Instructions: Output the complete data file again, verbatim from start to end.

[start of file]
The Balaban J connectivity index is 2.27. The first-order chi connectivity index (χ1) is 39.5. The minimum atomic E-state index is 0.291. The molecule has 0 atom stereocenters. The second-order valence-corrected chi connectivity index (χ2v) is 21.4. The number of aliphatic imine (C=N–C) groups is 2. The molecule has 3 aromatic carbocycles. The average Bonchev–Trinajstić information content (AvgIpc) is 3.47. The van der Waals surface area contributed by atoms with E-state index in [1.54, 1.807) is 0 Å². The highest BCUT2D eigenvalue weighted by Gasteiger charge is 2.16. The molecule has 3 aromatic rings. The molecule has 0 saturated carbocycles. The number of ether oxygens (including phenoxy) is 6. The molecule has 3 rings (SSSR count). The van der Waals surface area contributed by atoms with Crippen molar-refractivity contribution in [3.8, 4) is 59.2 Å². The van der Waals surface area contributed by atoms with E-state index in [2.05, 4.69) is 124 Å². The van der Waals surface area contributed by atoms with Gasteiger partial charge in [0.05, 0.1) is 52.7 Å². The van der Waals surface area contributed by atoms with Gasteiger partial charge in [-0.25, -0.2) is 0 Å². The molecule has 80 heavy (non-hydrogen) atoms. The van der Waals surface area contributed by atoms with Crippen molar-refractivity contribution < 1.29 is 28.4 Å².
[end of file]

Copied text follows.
The Balaban J connectivity index is 2.27. The first-order chi connectivity index (χ1) is 39.5. The minimum atomic E-state index is 0.291. The molecule has 0 atom stereocenters. The second-order valence-corrected chi connectivity index (χ2v) is 21.4. The number of aliphatic imine (C=N–C) groups is 2. The molecule has 3 aromatic carbocycles. The average Bonchev–Trinajstić information content (AvgIpc) is 3.47. The van der Waals surface area contributed by atoms with E-state index in [1.54, 1.807) is 0 Å². The highest BCUT2D eigenvalue weighted by Gasteiger charge is 2.16. The molecule has 3 aromatic rings. The molecule has 0 saturated carbocycles. The number of ether oxygens (including phenoxy) is 6. The molecule has 3 rings (SSSR count). The van der Waals surface area contributed by atoms with Crippen molar-refractivity contribution in [3.8, 4) is 59.2 Å². The van der Waals surface area contributed by atoms with E-state index in [2.05, 4.69) is 124 Å². The van der Waals surface area contributed by atoms with Gasteiger partial charge in [0.05, 0.1) is 52.7 Å². The van der Waals surface area contributed by atoms with Gasteiger partial charge in [-0.25, -0.2) is 0 Å². The molecule has 80 heavy (non-hydrogen) atoms. The van der Waals surface area contributed by atoms with Crippen molar-refractivity contribution < 1.29 is 28.4 Å².